The Unconference wound down yesterday with an open discussion about the candidate experience. The conversation was thorough, as well as, thought-provoking and completely spurned conventionality. Too often we get caught up while semantics while the typical candidate experience, we all watch unfold, should be evidence enough.

Goodbyes were prevalent and we said "later" to the Second Annual RecruitFest. Toronto would soon be in our rearview mirror. The Indiana Contingency (Jerry Albright, Andy Gregory and I) made our way to the Albright Odyssey and headed down the road. We recounted our separate and joint experiences, laughed about El Dave Bobblehead making his way to Canada without a passport, and cried about the deconstruction of recruiting. We talked about the people we met or with whom we became reacquainted. We gushed over the spontaneous music of two opera singers that burst into song at Slouch's house. Lastly, we joked incessantly about crossing the border and how Jerry might crack, thus leading us down the path of strip search.

But as we approached the border and the wait seemed inbearable, our mood turned somber and we witnessed a car ahead of us being detained. Our turn..., Jerry rolled down the windows, so the officer could clearly see us all. Picture this: Jerry, his rockstar hair pushed up and back by his over-sized sunglasses and his rocker shirt stuttering reasons why were in Canada. Andy, the quiet giant, sitting stone-faced and disbelieving. Me, a slow boil rising within, angry that the officer couldn't fully comprehend what a recruiting conference was or what it entailed.

This displays clear evidence why you practice your pitch. We had approximately 90 seconds and 10+ questions/answers to impress. We failed to impress, as a matter of fact our bumblings were comical. Our instructions were to pull to the left and meet the officers there. We were escorted inside while our bags and vehicles were dramatically invaded as we stood helplessly inside a glass fortress awaiting our fate.

Jerry: "What if they find my banana? I meant to eat it before we got here. Do you think it was my longer hair? (as the Hair Bear Bunch walked past us) Why can't I just have long hair? It wasn't a poofy shirt last night. Thank goodness I didn't wear that same shirt now. Why would Jill tweet that? I don't understand this, aren't our rights being violated or something? "Recruiter" must be one of their code words."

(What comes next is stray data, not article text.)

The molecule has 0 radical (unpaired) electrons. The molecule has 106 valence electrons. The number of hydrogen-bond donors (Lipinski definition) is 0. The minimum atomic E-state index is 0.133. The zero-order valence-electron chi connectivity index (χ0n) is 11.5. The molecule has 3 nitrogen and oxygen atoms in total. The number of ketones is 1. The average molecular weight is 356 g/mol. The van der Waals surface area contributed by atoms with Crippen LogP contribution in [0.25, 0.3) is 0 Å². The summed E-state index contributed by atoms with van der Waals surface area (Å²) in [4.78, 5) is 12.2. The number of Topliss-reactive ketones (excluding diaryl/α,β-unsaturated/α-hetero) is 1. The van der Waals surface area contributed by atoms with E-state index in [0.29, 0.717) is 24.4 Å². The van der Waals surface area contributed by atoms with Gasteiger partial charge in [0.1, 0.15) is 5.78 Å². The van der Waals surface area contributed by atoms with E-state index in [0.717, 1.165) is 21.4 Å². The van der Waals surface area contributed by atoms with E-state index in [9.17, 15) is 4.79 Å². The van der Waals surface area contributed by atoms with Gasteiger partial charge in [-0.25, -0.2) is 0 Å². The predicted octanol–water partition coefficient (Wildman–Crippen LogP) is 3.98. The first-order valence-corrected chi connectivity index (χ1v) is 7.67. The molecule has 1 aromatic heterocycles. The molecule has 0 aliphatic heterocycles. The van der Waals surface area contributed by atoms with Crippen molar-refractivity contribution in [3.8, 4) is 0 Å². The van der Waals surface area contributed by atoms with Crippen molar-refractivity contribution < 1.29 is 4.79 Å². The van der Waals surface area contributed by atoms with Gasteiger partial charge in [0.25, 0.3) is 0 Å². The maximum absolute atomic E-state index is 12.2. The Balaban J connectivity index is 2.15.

Andy: "I'm just gonna play it cool. I'm just gonna stand here looking tough. Do I look innocent? I do, don't I? You know, we willed this upon oursleves, all the talk, all the tweeting, it was bound to happen. I'm just gonna stand here and rock back and forth. Are they serious? This is just random, it's just "that" day. Ok, now, I'm getting mad. My face is getting red, I know, my face is getting red. Ewww, I'm mad."

Rayanne: "What if I have to read something? I don't have my glasses. Why does Jerry have that long hair? Why is Andy rocking back and forth like he's holding a baby? I know I shouldn't have let Jerry speak. This is why you prepare. Do you think any of these yahoos like their jobs? I like my job. Do you think anyone here has a twitter profile? I'll bet they don't even know what twitter is..."

These officers couldn't possibly comprehend free enterprise, running your own business from home, or making a living helping businesses hire the right people. They couldn't understand how the three of us had even come to know each other. They didn't get what a "Recruiting Conference" was or why we were there or what we could have learned. Why were you in Canada?